short url: http://ufs.cc/w/simple/
solve simpler problems first
Large problems can often be difficult to solve and seemingly require complex solutions. Instead start with:
- simpler problems. The first step to creating a simple solution is starting with simpler problems.
- parts of problems. Try to solve part of a larger problem rather than the entire problem.
- specific problem. Look for a problem to solve in a specific real world domain, rather than a broad set of domains.
- immediate problem. Prefer addressing an immediate problem over a (often simply hypothetically perceived) longer term problem.
- 80% of examples of behavior (not syntax). And even then, look at solving perhaps the 80% of instances of real world (see related principle: humans-first) uses of that specific problem rather than trying to solve 100% of such use-cases.
start with a simpler solution
Start with a simple solution with few features, rather than a complex solution with many features.
Often, the simplest possible solution turns out to be the most effective solution. No more work is needed.
When given the choice of two solutions to a problems, start with a simpler option, which can be accomplished effectively and immediately, and find any actual shortcomings from experience. Avoid starting with a more complex option which may a priori deem to solve conceptual or theoretical chimeras; possibilities that might have a general impact when implementing the solution, but then again might not.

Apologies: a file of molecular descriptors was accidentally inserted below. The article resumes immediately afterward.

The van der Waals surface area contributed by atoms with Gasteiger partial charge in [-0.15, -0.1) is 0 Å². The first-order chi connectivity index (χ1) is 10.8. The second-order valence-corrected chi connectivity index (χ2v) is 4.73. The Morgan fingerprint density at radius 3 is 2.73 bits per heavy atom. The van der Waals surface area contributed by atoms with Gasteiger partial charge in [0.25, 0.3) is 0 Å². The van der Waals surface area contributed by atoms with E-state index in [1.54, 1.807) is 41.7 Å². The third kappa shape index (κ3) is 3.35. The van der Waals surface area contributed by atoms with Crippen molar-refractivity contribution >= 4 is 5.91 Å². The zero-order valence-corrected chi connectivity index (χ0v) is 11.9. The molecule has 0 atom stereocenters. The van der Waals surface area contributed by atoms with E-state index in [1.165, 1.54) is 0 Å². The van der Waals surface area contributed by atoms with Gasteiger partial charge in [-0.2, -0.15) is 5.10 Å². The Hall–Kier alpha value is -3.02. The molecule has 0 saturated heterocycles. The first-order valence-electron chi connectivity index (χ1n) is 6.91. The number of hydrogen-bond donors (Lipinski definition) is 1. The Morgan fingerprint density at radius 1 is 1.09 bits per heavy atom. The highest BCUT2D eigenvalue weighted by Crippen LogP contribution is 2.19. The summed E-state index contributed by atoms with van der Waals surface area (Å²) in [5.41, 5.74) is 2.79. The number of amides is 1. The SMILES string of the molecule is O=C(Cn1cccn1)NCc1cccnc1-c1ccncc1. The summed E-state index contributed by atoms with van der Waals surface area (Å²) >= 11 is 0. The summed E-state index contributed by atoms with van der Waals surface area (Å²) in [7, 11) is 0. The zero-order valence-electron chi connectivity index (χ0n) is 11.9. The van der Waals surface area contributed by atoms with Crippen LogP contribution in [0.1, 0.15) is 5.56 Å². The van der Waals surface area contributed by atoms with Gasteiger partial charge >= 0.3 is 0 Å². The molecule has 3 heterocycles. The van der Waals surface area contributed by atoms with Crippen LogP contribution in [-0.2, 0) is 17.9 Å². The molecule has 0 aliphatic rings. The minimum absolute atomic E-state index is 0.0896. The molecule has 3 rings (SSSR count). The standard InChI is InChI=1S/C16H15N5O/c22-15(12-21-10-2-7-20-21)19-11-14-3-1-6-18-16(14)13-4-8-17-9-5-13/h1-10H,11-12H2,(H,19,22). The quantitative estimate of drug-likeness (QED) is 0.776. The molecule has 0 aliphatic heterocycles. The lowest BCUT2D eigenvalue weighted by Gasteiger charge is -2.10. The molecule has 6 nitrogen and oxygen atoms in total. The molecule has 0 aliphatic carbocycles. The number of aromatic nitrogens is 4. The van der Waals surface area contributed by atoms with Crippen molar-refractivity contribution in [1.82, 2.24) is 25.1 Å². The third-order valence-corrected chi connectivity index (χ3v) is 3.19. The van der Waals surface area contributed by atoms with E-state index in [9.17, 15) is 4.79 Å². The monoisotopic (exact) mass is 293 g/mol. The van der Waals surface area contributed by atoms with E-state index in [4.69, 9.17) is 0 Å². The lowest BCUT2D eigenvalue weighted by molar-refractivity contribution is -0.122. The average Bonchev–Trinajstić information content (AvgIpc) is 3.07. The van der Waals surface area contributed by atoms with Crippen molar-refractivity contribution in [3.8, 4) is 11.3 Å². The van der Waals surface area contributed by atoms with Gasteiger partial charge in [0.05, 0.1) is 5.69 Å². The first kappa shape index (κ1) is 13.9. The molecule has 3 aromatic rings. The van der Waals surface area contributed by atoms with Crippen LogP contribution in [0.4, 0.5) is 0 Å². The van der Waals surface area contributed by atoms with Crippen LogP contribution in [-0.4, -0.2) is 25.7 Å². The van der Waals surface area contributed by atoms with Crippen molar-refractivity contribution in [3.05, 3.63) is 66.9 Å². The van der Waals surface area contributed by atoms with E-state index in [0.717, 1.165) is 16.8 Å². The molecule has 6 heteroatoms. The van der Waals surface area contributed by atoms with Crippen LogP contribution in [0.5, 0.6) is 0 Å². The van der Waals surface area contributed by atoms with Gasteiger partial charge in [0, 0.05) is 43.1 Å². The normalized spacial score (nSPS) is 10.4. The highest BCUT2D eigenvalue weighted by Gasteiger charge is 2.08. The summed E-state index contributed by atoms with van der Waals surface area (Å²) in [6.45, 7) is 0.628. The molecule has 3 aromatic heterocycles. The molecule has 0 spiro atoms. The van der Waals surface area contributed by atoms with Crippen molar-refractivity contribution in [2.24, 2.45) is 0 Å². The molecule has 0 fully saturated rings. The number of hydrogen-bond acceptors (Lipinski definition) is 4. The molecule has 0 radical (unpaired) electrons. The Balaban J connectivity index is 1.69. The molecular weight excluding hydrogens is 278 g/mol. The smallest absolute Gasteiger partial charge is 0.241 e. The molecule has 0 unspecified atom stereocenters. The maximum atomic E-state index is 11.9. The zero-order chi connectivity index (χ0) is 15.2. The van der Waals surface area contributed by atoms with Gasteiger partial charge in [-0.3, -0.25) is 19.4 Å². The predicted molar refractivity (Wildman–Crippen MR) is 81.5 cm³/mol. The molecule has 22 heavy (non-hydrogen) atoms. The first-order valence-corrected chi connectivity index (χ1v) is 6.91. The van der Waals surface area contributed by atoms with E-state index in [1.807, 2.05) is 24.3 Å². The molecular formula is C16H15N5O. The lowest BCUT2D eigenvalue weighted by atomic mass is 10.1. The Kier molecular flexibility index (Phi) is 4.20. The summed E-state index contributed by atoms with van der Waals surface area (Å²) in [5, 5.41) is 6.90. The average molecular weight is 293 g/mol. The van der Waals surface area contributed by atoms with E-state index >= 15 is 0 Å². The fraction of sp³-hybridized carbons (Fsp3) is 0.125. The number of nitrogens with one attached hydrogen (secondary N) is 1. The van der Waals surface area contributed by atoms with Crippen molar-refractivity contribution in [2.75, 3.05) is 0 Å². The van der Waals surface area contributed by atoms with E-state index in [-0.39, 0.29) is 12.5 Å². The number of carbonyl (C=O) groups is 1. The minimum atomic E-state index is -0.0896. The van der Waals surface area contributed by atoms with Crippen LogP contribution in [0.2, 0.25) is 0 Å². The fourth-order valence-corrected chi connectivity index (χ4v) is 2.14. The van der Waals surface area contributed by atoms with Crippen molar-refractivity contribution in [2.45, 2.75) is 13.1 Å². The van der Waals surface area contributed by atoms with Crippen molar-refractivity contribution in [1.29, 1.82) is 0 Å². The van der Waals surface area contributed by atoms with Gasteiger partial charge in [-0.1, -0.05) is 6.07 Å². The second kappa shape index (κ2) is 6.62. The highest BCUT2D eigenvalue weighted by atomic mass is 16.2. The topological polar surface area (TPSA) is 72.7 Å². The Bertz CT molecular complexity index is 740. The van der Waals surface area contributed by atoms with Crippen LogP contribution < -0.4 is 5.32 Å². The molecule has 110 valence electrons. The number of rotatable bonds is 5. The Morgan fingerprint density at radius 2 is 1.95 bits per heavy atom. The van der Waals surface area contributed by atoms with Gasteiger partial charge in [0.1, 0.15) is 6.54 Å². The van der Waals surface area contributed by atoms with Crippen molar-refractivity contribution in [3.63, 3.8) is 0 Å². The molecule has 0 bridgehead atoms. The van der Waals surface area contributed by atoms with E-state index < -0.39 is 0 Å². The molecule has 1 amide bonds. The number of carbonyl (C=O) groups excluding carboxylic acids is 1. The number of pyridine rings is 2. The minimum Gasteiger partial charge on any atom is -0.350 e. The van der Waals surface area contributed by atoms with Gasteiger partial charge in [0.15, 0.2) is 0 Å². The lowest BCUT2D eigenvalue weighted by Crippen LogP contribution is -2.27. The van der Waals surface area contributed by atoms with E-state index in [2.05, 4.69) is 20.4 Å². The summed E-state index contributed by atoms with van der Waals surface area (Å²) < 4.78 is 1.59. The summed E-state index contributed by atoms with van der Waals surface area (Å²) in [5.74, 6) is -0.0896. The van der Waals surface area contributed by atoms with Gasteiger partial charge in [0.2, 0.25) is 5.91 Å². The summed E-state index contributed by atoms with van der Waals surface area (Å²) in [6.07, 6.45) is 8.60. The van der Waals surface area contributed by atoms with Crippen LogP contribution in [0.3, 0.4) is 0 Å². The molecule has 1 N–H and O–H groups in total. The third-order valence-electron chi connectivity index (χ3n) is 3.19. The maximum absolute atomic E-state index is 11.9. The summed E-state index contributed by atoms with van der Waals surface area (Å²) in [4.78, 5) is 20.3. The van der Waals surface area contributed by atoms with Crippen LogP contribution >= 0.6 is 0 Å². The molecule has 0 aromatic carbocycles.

One way of keeping a solution simple is to minimize the vocabulary that the solution uses, and certainly of those, minimize any new vocabulary that are introduced.
Minimizing the vocabulary used for properties (and values) of a microformat helps keep the microformat easier to understand.
Minimizing the introduction of new vocabulary is particularly important. Doing so:
- Keeps microformats as a whole easier to understand (the smaller the total vocabulary of all microformats).
- Reduces confusion with the re-use of existing technologies. See minimal-vocabulary for more.
make evolutionary improvements
When any solution is designed and implemented, it is inevitable that some shortcomings will be found in practice.
It is better to find a few shortcomings, which can be addressed through iterative improvements, than find out that you have spent time designing features which few if anyone uses in practice (but may have already cost developers time to implement, nevermind the hours/days/weeks of design-time debate).
Microformats should remain as simple as possible for as long as possible, collecting additional element semantics only when a significant practical need has been demonstrated for such additions.
When such shortcomings/needs are found in practice, they should be documented, along with the practical instances.
If there are sufficient instances (say, near ~80% as mentioned previously), then add improvements that address the specific shortcoming (avoid the temptation to add more generic improvements unless a need is demonstrated for such a broader improvement), and iterate as necessary.
similar and related principles
case study hAtom
- Atom specific person/author constructs were replaced by simple reuse of the existing hCard microformat
- hAtom 0.1 omitted anything dealing with feed level metadata, leaving such information to the web page context.